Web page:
This is according to Minister without Portfolio in the Ministry of Economic Growth and Job Creation, Senator the Hon. Pearnel Charles Jr., who moved the Pensions (Superannuation Funds and Retirement Schemes) (Investment) (Amendment) Regulations, 2019 in the Upper House on Friday (Aug. 2). The regulations, which were approved by the Senate, were adopted by the House of Representatives in July. Regulatory amendments, aimed at strengthening the legislative framework to safeguard the assets of pension plans, are expected to be in place by early next year.This is according to Minister without Portfolio in the Ministry of Economic Growth and Job Creation, Senator the Hon. Pearnel Charles Jr., who moved the Pensions (Superannuation Funds and Retirement Schemes) (Investment) (Amendment) Regulations, 2019 in the Upper House on Friday (Aug. 2).The regulations, which were approved by the Senate, were adopted by the House of Representatives in July.“Target dates have been set. I know Minister (of Finance and the Public Service, Dr. the Hon. Nigel) Clarke is pushing for them to be done by this year and I would say at latest the early quarter of 2020,” Senator Charles Jr. said.He noted that the amendments, which also aim to broaden the range of permissible assets in which pension plans can be invested, are “critical regulations underpinning this Government’s thrust towards macroeconomic stability.”“As the macro-economic environment in Jamaica has improved and as the Government’s appetite for debt has gone down, pension funds now have assets that they need to invest. The scope of their options and opportunities have, however, been constrained. These regulations are intended to release those constraints while contributing to economic growth,” he said.Senator Charles Jr. noted that the amendments, proposed by the Financial Services Commission (FSC), which is the regulator for the private pension industry, as well as the means of execution “were well researched, and carefully considered.”“These amendments …are perceived to be modest, and the increased risks should be manageable,” he said.The regulations require each pension plan to develop an investment policy and mandates investment managers to invest pension fund assets in a manner consistent with the individual plan’s investment policy, the governing legislation and the regulations.Among other assets, pension plans will now be permitted to invest in bonds issued by companies that have an investment grade rating from a recognised rating agency; and bonds issued by companies listed on the Jamaica Stock Exchange (JSE).Additionally, pension plans will be able to invest in equity or debt of private companies established under the laws of Jamaica, provided that in aggregate, these amounts do not exceed a maximum of five per cent of the assets of the pension fund. This will allow pension funds to invest in private equity and venture capital for the first time.The amendments will provide higher return investment opportunities for pension funds, while improving access to finance, deepening capital markets and providing options for financing outside of the banking sector. Regulatory amendments, aimed at strengthening the legislative framework to safeguard the assets of pension plans, are expected to be in place by early next year. Story Highlights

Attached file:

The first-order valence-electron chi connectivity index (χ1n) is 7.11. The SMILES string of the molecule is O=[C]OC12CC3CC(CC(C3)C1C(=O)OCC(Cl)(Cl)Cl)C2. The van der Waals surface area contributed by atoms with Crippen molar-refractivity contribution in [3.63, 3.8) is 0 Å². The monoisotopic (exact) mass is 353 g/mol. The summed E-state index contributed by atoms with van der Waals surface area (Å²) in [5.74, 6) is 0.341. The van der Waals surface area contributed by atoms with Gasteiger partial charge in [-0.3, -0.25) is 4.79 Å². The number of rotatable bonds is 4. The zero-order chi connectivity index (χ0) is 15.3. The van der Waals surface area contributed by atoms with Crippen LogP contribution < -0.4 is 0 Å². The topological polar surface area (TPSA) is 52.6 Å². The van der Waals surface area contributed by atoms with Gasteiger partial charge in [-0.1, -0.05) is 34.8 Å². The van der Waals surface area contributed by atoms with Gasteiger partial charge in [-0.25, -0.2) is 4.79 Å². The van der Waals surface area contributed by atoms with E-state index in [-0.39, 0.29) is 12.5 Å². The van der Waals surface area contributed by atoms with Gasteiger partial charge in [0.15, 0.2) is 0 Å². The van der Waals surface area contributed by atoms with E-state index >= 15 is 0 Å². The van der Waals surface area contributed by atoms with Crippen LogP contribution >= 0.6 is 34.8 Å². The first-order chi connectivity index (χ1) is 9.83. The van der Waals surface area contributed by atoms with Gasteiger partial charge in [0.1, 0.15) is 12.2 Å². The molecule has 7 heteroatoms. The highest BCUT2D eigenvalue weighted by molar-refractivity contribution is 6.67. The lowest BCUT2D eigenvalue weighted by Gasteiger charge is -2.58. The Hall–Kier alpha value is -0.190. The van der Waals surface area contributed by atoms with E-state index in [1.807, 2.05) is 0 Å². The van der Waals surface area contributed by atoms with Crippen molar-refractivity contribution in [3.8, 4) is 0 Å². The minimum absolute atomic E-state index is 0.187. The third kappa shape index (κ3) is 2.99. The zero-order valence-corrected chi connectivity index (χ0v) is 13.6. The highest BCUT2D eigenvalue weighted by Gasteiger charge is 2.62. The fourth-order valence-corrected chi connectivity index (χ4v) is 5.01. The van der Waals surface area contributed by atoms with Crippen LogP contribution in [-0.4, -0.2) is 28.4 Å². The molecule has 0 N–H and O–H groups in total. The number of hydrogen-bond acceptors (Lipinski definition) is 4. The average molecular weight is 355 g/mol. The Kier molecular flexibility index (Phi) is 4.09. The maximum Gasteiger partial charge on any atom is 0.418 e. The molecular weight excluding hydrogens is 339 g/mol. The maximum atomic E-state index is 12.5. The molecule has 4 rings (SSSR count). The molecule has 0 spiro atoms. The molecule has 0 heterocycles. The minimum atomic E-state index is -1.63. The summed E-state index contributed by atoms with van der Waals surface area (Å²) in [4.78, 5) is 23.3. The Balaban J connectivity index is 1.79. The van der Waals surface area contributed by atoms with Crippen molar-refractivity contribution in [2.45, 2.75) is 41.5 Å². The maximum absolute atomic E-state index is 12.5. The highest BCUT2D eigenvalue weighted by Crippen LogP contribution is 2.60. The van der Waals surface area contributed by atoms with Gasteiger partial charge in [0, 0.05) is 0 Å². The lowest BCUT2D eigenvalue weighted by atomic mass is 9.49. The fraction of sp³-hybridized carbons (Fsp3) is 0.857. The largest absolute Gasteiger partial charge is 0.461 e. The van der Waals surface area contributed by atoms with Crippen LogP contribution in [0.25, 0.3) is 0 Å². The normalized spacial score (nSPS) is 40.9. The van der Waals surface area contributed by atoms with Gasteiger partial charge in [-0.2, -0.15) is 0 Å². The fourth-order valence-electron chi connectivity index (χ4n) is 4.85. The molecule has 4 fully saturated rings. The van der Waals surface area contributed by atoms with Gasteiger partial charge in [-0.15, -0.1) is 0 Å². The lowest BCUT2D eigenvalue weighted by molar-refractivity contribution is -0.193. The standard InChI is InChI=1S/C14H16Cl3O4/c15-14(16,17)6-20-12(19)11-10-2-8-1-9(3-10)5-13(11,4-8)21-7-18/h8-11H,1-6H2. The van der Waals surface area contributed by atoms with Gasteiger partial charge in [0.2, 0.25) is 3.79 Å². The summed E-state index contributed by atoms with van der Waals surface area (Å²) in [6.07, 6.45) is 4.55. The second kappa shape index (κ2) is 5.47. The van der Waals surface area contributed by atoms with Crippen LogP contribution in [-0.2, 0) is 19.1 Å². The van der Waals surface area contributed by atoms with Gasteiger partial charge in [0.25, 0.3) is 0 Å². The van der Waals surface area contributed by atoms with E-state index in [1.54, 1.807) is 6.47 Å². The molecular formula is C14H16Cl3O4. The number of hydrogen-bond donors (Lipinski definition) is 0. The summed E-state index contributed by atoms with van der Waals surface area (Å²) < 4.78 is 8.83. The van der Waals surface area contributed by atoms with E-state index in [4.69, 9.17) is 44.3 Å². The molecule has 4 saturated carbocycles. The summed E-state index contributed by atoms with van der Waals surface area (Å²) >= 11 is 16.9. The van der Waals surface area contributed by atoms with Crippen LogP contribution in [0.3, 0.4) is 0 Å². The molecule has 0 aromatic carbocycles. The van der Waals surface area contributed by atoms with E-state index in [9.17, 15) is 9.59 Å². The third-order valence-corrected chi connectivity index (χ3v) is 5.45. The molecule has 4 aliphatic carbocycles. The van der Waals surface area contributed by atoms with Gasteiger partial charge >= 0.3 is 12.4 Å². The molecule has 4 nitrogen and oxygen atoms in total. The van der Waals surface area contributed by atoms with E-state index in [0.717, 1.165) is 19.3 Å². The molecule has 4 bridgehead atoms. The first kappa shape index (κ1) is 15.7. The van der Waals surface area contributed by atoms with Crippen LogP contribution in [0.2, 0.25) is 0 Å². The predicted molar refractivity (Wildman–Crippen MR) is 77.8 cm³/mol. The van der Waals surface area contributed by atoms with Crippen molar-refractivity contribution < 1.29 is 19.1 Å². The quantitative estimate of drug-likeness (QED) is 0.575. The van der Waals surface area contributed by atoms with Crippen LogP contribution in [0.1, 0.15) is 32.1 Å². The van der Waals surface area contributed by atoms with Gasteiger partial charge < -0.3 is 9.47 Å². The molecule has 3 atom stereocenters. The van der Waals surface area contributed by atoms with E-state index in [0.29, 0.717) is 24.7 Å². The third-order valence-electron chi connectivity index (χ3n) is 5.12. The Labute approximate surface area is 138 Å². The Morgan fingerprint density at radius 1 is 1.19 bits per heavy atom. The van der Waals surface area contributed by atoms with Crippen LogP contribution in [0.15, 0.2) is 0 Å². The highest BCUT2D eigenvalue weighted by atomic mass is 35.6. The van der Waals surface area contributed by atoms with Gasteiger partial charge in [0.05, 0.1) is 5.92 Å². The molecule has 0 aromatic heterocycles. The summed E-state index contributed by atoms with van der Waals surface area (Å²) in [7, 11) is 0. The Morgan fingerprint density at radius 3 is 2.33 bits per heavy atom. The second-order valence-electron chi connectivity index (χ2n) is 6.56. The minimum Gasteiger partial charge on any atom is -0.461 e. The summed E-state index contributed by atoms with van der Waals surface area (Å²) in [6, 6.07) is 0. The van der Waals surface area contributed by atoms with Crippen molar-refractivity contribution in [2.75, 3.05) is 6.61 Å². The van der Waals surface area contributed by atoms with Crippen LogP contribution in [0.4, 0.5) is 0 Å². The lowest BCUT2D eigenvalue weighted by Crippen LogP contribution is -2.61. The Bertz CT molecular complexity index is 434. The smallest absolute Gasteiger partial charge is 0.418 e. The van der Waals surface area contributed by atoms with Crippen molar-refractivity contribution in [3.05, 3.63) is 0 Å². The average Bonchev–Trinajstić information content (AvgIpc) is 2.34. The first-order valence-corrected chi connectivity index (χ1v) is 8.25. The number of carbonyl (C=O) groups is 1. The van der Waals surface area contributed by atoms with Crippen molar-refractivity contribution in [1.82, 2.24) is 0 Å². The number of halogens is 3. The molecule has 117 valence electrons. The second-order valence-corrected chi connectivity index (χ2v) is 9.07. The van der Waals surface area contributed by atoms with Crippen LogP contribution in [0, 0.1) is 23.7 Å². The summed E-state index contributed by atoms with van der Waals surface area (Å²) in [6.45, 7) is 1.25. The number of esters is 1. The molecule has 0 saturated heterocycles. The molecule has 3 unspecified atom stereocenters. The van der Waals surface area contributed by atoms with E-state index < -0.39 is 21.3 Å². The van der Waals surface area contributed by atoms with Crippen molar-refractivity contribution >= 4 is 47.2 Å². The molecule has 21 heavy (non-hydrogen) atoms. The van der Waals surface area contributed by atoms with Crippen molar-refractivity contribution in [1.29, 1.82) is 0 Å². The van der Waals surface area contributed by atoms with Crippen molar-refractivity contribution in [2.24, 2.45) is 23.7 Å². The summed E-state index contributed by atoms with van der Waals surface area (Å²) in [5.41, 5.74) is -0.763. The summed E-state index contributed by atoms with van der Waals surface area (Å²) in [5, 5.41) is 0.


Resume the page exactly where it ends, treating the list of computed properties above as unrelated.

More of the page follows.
Story Highlights The Service Excellence Policy being developed by the Government to improve quality service delivery to citizens, is to be completed by December this year. Critical to the Service Excellence Policy is the development of service improvement plans which all Ministries have been mandated to do. Mr. Robertson informed that the process is expected to be completed by September 30. The Service Excellence Policy being developed by the Government to improve quality service delivery to citizens, is to be completed by December this year.This was disclosed by Principal Director, Modernisation Programme Implementation, Office of the Cabinet, Wayne O. Robertson, who said the policy draft is currently undergoing a review process.He was addressing a ceremony for the handing-over of vision and mission statements to the Ministry of Education, Youth and Information at its National Heroes Circle location in Kingston on Thursday (August 29).Mr. Robertson advised that the implementation of the policy, which is part of the Government’s thrust to transform and modernise the operations of the public sector, has already begun informally.The proposed policy will set out the core principles, values, standards, strategies, accountability mechanism, continuous improvement frameworks and service delivery options that will promote and institutionalise service excellence to facilitate consistency in service quality across government.Mr. Robertson said the policy falls under the Service Excellence Programme, a component of the Public Sector Transformation and Modernisation Programme being implemented by the Office of the Cabinet, which is focused on creating a more capable and effective public sector.“The service excellence programme encompasses the policy component…The service excellence framework was approved by Cabinet in March this year…we have the mandate from the Cabinet to implement this very important programme,” he said.The aim, Mr. Robertson said is to transform the public sector culture into one that is more customer-oriented.“We can do much better as a public sector. There are some areas of weaknesses in terms of waiting times…payment processes are very arduous, we need to provide solutions online, we need to ensure that we reduce the steps so that we can deliver our service in two steps rather than have 10 or more which currently exists in some entities,” he said.Critical to the Service Excellence Policy is the development of service improvement plans which all Ministries have been mandated to do. Mr. Robertson informed that the process is expected to be completed by September 30.“We have had discussions with the Ministry of Finance and the Public Service and the Performance Management and Evaluation Branch of the Cabinet Office. What we want to do is to have the planning and budget call speaking to service improvement and planning as a critical requirement. We want to start that this September when it is issued…it will give us another fillip to move the programme forward,” Mr. Robertson said.In the meantime, Mr. Robertson praised the Education Ministry for embracing service excellence, noting that the changes are already evident.The Education Ministry is the first of three Ministries to receive donations of framed copies of their vision and mission statements. One of 20 was symbolically handed over during the ceremony.Mr. Robertson said these initial hand overs are being done as part of a pilot project, after which it will be rolled out to all Ministries.He noted that the vision and mission statements are critical, because employees of the public sector must know what the vision and mission of their organization are, in order to deliver excellent service.“We need to be guided and so it is imperative that we have those vision and mission statements being prominently displayed in organisations because what you find is if you are prominently placing these in the institutions, you will create a sense of awareness…though simple, it is a very critical criterion to reforming the current culture which exists,” he emphasised.Copies of mission and vision statements are to be handed over to the Ministry of Tourism during a ceremony scheduled for Monday (September 2); while at later date, also in that month, a presentation is to be made to the Ministry of Culture, Gender, Entertainment and Sport.Meanwhile, Permanent Secretary in the Ministry, Dr. Grace Mclean welcomed this initiative which serves to modernise and revamp customer service delivery in public institutionsIn a speech read by Chief Technical Officer in the Ministry, Barbara Allen, the Permanent Secretary expressed the hope that through this transition, “we as a Government will be able to achieve greater efficiency within the public sector and provide greater focus on the ease of doing business in Jamaica”.She further reminded civil servants that they are charged to be a public sector that satisfies customers’ needs “by delivering integrated, responsive and accessible services through expert, respected and accountable professionals”.“Let us not forget, as civil servants, that we are serving the citizens of Jamaica…let’s do all that we can and go above and beyond to serve the needs of our citizens,” she implored. “Let us not forget, as civil servants, that we are serving the citizens of Jamaica…let’s do all that we can and go above and beyond to serve the needs of our citizens,” she implored.